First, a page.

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Showing posts from November, 2012

Log4jdbc+Grails+Tomcat7

As your Grails application grows in size and popularity you will find yourself with performance and concurrency problems to overcome. As part of this process you will likely find yourself debugging the raw sql sent to the database. Hibernate comes with functionality to do this, but it is not very most user friendly. The most popular tool for sql debugging is P6spy, but an up and coming alternative is Log4jdbc. Log4jdbc works similar to P6Spy in that you replace your usual sql driver with one provided by the tool. //driverClassName = "org.h2.Driver" driverClassName = "net.sf.log4jdbc.DriverSpy" You then have to make a change to the database connection url. You must add log4jdbc to the protocol component. Log4jdbc should then be able to detect for which driver it is proxying for. jdbc:log4jdbc:mysql://localhost/mydatabase Next you need to add appropriately to the logging configuration of your Grails app. Log4jdbc provides lots of options. I like to use j…

How to include session id and username in Grails logs

Introduction It can be very useful in debugging problems to include the session id and the logged in user's username in your logs. Of course you can do it manually in every applicable log, but there is another way, a more Spring/Grails like way. There is a feature in log4J called Mapped Diagnostic Context (MDC). This enables the storing of thread/request/context specific values in a map, that can be included in log output. To store something in this map you would write code like the following: import org.apache.log4j.MDC ... MDC.put("username", username) This entry in the MDC map can then be referenced in an application's log4J conversion pattern. To add the username defined above you would have a pattern like: %c{2} %X{username} %m%n Grails Example Let's now move to an example of how once could take advantage of MDC in Grails. Firstly, create a filter which will populate the MDC map. Such a filter could look like if you are using Spring Security: class MyFi…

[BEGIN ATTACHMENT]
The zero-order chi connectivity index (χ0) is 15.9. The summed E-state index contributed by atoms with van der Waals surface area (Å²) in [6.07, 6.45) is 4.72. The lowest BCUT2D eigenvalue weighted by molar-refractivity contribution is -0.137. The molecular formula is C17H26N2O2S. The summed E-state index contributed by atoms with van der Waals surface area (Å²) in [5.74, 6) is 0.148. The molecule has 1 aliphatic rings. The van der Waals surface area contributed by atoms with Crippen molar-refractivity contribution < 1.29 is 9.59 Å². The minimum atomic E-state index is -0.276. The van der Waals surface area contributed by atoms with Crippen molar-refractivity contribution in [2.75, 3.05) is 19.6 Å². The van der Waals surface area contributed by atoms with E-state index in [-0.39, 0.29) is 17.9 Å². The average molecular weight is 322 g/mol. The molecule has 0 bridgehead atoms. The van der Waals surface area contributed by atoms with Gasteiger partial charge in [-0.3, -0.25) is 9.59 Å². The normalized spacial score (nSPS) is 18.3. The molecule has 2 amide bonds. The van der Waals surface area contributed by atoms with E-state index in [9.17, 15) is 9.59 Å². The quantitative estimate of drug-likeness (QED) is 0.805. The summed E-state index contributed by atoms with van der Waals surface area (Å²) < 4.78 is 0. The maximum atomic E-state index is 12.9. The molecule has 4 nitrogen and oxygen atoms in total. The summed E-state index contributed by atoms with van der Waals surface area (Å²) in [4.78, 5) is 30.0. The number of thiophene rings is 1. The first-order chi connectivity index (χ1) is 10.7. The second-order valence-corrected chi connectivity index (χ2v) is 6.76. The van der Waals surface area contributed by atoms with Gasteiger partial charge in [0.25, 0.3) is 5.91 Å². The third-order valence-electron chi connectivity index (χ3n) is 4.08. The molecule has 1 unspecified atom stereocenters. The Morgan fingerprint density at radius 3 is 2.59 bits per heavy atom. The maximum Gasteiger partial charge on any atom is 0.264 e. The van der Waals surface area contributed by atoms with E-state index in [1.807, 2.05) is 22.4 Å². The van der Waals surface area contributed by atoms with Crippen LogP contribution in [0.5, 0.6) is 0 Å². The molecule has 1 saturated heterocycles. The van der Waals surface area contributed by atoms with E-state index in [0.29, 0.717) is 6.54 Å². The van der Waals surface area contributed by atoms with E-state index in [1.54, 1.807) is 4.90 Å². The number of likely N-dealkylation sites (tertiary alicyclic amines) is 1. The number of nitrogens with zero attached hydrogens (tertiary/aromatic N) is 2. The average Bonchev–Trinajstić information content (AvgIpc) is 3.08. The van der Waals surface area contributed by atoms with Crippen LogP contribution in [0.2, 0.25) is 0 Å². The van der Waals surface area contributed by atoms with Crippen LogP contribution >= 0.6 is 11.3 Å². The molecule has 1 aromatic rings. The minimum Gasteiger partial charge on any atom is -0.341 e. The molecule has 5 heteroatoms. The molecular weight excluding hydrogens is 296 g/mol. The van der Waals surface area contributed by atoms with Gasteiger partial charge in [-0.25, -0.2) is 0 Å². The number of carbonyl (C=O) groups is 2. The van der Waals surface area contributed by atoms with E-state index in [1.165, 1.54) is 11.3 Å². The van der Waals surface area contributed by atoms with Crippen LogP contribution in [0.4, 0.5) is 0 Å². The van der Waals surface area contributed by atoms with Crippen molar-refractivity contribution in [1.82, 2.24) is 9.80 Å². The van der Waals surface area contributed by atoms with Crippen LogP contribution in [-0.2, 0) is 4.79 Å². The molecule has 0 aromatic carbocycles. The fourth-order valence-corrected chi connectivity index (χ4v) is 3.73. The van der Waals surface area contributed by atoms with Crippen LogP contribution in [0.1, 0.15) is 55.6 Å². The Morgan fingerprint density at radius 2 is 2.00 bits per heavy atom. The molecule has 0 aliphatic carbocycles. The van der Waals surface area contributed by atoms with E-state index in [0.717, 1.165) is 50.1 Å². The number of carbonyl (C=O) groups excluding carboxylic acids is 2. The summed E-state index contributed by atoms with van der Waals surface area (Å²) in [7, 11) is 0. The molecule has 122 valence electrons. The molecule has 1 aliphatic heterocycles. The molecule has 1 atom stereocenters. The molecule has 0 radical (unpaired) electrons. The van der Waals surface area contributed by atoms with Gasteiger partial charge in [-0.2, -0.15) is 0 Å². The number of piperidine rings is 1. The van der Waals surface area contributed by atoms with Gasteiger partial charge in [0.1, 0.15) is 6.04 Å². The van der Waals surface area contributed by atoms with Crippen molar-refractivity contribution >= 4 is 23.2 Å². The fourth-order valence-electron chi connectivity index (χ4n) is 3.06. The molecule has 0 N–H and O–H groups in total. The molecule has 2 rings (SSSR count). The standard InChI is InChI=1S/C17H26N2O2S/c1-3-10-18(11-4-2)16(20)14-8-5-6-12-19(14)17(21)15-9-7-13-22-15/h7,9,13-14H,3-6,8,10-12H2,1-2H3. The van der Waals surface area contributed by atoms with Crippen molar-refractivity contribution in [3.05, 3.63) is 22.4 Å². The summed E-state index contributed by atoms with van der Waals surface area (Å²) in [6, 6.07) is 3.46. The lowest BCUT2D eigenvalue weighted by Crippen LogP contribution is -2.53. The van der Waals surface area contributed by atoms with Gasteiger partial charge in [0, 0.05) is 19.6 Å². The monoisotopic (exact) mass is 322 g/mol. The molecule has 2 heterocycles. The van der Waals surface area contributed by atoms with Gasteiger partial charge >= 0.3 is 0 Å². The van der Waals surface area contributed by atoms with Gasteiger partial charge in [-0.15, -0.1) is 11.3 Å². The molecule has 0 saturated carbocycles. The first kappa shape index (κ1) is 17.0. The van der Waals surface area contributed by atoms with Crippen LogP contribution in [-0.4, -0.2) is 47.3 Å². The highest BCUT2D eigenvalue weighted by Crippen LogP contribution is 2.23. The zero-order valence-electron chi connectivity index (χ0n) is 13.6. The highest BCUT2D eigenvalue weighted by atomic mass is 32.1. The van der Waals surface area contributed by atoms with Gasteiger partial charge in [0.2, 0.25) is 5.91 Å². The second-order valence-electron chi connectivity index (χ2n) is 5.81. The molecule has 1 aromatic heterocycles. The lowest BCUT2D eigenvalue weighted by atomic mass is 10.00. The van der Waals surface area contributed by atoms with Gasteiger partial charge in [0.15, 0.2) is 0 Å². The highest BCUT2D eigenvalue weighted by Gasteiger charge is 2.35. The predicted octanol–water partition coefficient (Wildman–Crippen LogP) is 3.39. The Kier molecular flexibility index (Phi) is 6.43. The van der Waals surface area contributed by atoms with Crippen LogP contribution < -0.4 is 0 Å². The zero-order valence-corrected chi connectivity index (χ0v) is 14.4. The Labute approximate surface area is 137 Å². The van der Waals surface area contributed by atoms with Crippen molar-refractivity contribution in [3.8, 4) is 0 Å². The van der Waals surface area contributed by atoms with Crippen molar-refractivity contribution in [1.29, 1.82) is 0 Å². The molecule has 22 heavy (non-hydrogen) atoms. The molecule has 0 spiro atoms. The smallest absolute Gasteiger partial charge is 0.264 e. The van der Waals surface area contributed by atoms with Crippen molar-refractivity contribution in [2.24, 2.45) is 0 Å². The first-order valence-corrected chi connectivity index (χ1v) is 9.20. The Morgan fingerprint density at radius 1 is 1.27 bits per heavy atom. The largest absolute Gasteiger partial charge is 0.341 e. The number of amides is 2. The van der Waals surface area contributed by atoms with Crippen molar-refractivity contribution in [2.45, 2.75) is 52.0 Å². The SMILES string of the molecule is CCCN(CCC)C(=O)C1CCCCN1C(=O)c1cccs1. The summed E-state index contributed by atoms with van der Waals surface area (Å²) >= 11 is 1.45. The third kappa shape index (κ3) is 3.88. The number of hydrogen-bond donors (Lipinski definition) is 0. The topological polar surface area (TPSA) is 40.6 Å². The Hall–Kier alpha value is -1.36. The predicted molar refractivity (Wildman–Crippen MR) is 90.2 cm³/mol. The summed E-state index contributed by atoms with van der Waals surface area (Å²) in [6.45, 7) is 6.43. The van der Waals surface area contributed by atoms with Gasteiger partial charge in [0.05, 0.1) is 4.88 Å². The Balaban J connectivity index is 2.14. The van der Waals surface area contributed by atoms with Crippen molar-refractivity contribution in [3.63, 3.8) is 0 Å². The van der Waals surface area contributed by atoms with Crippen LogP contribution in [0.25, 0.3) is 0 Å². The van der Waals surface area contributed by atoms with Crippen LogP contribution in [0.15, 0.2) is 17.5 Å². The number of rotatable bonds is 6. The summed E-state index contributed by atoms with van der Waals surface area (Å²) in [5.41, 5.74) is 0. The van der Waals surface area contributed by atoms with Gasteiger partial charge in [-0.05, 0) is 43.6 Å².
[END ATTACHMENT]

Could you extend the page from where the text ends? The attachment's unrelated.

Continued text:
Getting started with Grails functional tests using Geb + Spock

Introduction There are a number of different functional test frameworks that can be used with Grails. Each of which can be incorporated into the overall test infrastructure of your Grails app by including the relevant plugin:
Canoo WebtestG-FuncGebSelenium-RCWebDriver
Grails doesn't hold any opinion on which one to choose. This is fair, and gives developers choice, but it can also be a headache; one has to make the choice of which framework, and also do the necessary setup and configuration. The functional test framework of the day is currently Geb, which builds on top of another functional framework in WebDriver. Geb can be used with the test runners JUnit, TestNG, or Spock. Spock, like Geb is the tool dejour and they are commonly used together. The best thing about Spock tests is that they are easy to read.
New Dependencies in your BuildConfig To run your functional tests you need to include a number of libraries and plugins in your BuildConfig.groovy. Here is what you typica…